If you want to secure your server using AppArmor, you have to create and
modify the profiles for all the applications you use. This can easily
be done using the YaST AppArmor modules or the command-line tools.

The YaST modules are more or less self-explaining, but more for mouse
users – and you should never have a mouse attached to your server 😉

Therefore I’ll explain the command-line tools a bit. I’ll also explain
some AppArmor basics when needed.

Of course these instructions are also valid if you use your computer as
a workstation 😉


aa-unconfined prints a list of running processes and displays if these
are protected by AppArmor. Processes can have 3 states:

  • enforce: the process is AppArmor-protected and can only do things that are allowed in its profile
  • complain: AppArmor is watching the process in learning mode, but does not protect it
  • not confined: the process is not protected or watched by AppArmor


aa-genprof is a tool to generate a new AppArmor profile. It watches the
process in complain mode and allows you to generate the profile.

The strategy to avoid extensive logging is usually:

  • run “aa-genprof /usr/bin/something” and let it running
  • run “/usr/bin/something”, quit it again
  • generate a basic profile with “Scan syslog for events” (a explanation of the options is in the aa-logprof section)
  • run “/usr/bin/something” for a longer time and work with it
  • update the profile by using “Scan syslog for events” again
  • if you think the profile is complete, quit aa-genprof with “Finish”.

    This puts the profile to enforce mode.


aa-logprof is used to update existing profiles. Just run it without any
parameter and it will read the audit.log and display events that are
not allowed by the profiles. You can choose if the requested action
should be allowed – or deny it if it should not be allowed.

Sometimes AppArmor will offer to include abstractions/* files as an
alternative to allow specific file permissions. These abstraction
profiles are available for several usecases. Using them helps to keep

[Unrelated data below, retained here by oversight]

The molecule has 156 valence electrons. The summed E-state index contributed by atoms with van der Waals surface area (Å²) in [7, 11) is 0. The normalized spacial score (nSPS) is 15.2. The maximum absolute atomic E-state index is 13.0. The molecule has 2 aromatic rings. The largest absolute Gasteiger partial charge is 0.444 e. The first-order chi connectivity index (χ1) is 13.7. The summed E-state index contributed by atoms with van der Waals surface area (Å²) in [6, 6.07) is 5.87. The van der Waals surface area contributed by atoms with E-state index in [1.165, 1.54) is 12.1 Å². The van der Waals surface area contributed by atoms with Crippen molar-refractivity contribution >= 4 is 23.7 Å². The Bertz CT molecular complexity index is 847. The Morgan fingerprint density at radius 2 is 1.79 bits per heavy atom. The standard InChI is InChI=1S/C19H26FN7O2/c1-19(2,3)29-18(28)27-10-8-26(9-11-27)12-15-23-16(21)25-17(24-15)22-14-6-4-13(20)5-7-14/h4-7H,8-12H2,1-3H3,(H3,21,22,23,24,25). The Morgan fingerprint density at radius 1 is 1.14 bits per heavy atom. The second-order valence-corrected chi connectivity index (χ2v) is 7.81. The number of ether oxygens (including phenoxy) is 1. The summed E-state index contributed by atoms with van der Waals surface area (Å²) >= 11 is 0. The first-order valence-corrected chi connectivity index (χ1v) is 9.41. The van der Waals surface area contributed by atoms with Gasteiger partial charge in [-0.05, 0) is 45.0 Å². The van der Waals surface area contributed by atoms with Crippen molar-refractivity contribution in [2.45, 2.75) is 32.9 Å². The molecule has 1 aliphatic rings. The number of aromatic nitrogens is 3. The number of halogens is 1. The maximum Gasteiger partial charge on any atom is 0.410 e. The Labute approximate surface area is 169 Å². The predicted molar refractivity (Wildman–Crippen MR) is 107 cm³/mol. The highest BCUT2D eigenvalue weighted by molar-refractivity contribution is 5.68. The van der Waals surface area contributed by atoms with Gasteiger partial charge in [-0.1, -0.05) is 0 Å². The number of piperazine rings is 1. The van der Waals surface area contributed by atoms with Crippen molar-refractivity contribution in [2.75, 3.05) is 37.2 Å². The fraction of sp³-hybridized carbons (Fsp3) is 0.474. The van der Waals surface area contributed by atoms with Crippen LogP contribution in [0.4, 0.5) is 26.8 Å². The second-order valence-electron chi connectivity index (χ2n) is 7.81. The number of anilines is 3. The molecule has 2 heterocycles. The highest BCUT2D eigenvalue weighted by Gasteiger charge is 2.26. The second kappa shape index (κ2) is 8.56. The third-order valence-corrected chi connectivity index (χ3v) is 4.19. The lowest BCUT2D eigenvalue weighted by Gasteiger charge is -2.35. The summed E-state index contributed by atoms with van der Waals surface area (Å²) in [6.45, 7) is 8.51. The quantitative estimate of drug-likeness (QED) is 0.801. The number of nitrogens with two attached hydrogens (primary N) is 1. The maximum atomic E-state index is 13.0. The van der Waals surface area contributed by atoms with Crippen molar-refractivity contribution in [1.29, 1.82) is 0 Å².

your profile short without a too great risk.

Regarding execution of other applications, you have several choices:
inherit, profile and unconfined.

“Inherit” means that the called application uses the same profile that
is used by the calling application. This is usually a wise choice if
your application calls /bin/cat or /bin/bash – creating a general
profile for those would be a bad idea.

“Profile” means that AppArmor generates a separate profile for this
application. This is a good choice if you want separate restrictions
for the called application and if you want to protect the called app
regardless of who is calling it.

“Unconfined” means that the called application will run without AppArmor
protection. Please think twice before choosing this 😉


aa-complain is a small tool to put an application into complain mode.
Just call it with “aa-complain /usr/bin/something”.


Guess what it does 😉 – correct, it puts a profile to enforce mode.
And yes, you can call it with “aa-enforce /usr/bin/something”.


In my next article, I’ll explain how you can easily hand-tune your
profiles using vim (even if this is rarely needed).

I’ll also provide a set of profiles for a full-featured mailserver
(postfix with mail users in MySQL, maildrop, mailman, amavisd, ClamAV,
SQLgrey, courier for pop3 and imap) and several other daemons. You
could create these profiles yourself, but you’ll save a lot of time if
you use mine 😉

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This entry was posted Friday, 9 February, 2007 at 1:20 pm
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